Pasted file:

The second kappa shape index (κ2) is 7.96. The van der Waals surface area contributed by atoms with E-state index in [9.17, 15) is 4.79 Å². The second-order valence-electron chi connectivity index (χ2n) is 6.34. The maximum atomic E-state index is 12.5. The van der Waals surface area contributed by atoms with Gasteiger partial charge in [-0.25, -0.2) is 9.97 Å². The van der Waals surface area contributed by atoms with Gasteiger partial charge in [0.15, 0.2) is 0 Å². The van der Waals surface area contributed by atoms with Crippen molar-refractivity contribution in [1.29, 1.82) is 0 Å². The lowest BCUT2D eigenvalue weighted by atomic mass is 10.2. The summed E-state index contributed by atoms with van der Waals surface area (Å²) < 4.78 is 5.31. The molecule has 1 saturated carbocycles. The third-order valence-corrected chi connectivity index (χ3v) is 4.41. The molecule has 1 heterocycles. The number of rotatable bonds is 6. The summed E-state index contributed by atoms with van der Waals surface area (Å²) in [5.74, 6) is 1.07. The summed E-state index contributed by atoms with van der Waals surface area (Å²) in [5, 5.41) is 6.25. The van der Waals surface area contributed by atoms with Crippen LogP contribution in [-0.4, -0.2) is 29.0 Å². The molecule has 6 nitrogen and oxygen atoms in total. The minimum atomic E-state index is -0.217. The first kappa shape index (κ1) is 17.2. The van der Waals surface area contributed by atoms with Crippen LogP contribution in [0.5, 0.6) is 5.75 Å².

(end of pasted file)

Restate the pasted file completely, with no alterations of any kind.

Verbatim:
The second kappa shape index (κ2) is 7.96. The van der Waals surface area contributed by atoms with E-state index in [9.17, 15) is 4.79 Å². The second-order valence-electron chi connectivity index (χ2n) is 6.34. The maximum atomic E-state index is 12.5. The van der Waals surface area contributed by atoms with Gasteiger partial charge in [-0.25, -0.2) is 9.97 Å². The van der Waals surface area contributed by atoms with Gasteiger partial charge in [0.15, 0.2) is 0 Å². The van der Waals surface area contributed by atoms with Crippen molar-refractivity contribution in [1.29, 1.82) is 0 Å². The lowest BCUT2D eigenvalue weighted by atomic mass is 10.2. The summed E-state index contributed by atoms with van der Waals surface area (Å²) < 4.78 is 5.31. The molecule has 1 saturated carbocycles. The third-order valence-corrected chi connectivity index (χ3v) is 4.41. The molecule has 1 heterocycles. The number of rotatable bonds is 6. The summed E-state index contributed by atoms with van der Waals surface area (Å²) in [5.74, 6) is 1.07. The summed E-state index contributed by atoms with van der Waals surface area (Å²) in [5, 5.41) is 6.25. The van der Waals surface area contributed by atoms with Crippen LogP contribution in [-0.4, -0.2) is 29.0 Å². The molecule has 6 nitrogen and oxygen atoms in total. The minimum atomic E-state index is -0.217. The first kappa shape index (κ1) is 17.2. The van der Waals surface area contributed by atoms with Crippen LogP contribution in [0.5, 0.6) is 5.75 Å².